Dec. 17, 2003
Paper gift certificates have long been a popular show of appreciation. But according to a report in the Dayton Business Journal, plastic gift cards—reloadable, wallet-size sales-driving wonders—likely will replace them soon.
This year alone, U.S. retailers expect to get $45 billion in sales via gift cards, making the "paper or plastic" question a foregone conclusion.
Hoping to phase out paper gift certificates programs, Pizza Hut and Papa John's launched gift card programs this fall.
Julie Hildebrand, a spokesperson for Dallas-based Pizza Hut, said migrating to cards was a natural for consumers used to carrying credit cards. "The gift certificates we had were more envelope size, like a paper check. So the size and portability of the cards are nice."
So is their sales potential. According to an independent survey commissioned by Stored Value Systems (SVS),
a gift card supplier and electronic transactions manager, 53 percent of gift card recipients spend more than the card's value when redeemed at the retailer. As a result of receiving a gift card, 15 percent of gift card recipients become loyal customers of the company where they redeem the card. Additionally, almost 50 percent of gift card users load between $20-$29 on cards they give to others.
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Pizza operators are phasing out gift certificates and replacing them with higher-tech, plastic gift cards.
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Surveys show that gift card users typically spend over and above the amount of the card gifted, and they often become loyal customers of the business where the card is redeemed.
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Gift card programs are now affordable for independent operators.
A key advantage of gift cards over gift certificates is convenience. As Hildebrand pointed out, they're great "to leave behind with the babysitter instead of cash or check" because parents can control the children's purchase by loading a set amount on the card. (A delivery driver's tip can be deducted from the card, and Papa John's will even deliver cards to customers' doors.) When that balance is used up, it can be reloaded again.
Unlike losing a gift certificate, which is much like losing cash, if a magnetic-strip gift card is lost or stolen, customers can cancel the card and have a new one issued, along with any remaining funds on the first card.
How they work
Advances in POS systems have the rapid move from paper to plastic gift cards in the pizza business. According to Mike Brewer, communications manager for SVS, not only are large chains switching from paper to plastic, independent operators now can afford to use gift card systems as well.
Gift card providers can program most POS systems to read gift cards, or operators can use a standalone card-reading terminal that can be integrated into a pizzeria's POS. An even simpler solution includes programming a pizzeria's standard credit card-reader terminals to do the job.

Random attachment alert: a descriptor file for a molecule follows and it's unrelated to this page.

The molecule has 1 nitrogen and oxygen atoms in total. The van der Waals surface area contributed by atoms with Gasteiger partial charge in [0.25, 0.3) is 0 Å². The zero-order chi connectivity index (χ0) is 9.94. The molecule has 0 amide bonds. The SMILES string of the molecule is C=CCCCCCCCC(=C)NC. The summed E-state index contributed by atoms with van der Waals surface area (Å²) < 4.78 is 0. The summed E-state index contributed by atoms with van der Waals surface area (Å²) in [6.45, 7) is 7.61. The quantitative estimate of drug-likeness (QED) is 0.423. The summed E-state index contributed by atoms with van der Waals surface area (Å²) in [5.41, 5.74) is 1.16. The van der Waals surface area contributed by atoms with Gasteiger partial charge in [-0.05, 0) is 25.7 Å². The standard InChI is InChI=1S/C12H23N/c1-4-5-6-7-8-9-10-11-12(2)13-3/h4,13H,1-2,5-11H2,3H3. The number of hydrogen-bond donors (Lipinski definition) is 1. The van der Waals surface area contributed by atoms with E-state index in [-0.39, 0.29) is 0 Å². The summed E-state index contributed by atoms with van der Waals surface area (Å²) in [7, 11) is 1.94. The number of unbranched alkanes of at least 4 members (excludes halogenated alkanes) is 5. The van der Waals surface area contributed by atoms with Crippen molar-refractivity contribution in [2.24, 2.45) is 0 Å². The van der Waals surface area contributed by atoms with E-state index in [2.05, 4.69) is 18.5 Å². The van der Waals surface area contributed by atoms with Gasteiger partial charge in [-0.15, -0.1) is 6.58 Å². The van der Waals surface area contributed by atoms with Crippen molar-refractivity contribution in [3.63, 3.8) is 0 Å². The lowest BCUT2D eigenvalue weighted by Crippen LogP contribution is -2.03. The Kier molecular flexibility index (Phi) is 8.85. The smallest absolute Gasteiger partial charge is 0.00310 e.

"In the case of an independent pizza operator, we can actually produce a private-label gift-card off the shelf and implement that system in a matter of weeks," said Brewer. "It used to take months and it's much more affordable than it used to be."
But is it comparably affordable to paper gift certificates? That's difficult to say, given the cost nuances of every gift-card program. Some providers, like SVS, make some of their money on the sale of the cards to retailers, but the bulk of their revenue comes from transaction fees charged to the operator each time a gift card is swiped for redemption.
Neither Pizza Hut's Hildebrand nor Papa John's Sherman could divulge the details of their companies' programs, but they said fee-based transactions were part of their provider agreements.
The Dayton Business Journal report estimated the cost ranges from $1 to $3 per card, depending on the "type of plastic used and the type of scanning surface—magnetic strip or radio frequency."
Still, even that estimate doesn't account for long-term use of a card that's reloaded and depleted multiple times.
Brewer said SVS's transaction fees are assessed "on a sliding scale" relative to transaction volume, but that doesn't mean super-high sales volume is necessary to make a gift card program affordable. "We have to meet the economic needs of the small restaurant owner, too, so we address that appropriately," he added.
Simplifying customers' pizza purchases was Papa John's chief aim for switching to gift cards, Sherman said. For example, regardless of where a customer buys his "Papa Card," he can use it at any Papa John's unit nationwide—even for Internet purchases.
Convincing operators it would help them, however, took a little effort.
"They wanted to know whether it would complicate the existing system," Sherman said. "They understood that it's a change everyone needs to get used to for the customers' benefit. And so far, it's been well received by the customer and our (operators.)"
Papa John's operators also wanted to know how they'd get funds due them when cards they sold were redeemed at other locations.
SVS addressed the issue with what the company calls its "Franchisee Friendly" funds settlement system. If a Papa Card is bought in Kentucky but redeemed in Pennsylvania, Brewer explained, SVS's automated system coordinates, via ACH, a real-time transfer of money from one operator's bank account to the other's.
The transaction is similarly seamless for the customer, since the card is debited at the point of purchase.
Papa Cards are available systemwide, and Pizza Hut is moving toward that participation level as well, said, Hildebrand.
"All our corporate stores are using them, and then we do have most of the franchisees involved, but it's not 100 percent yet."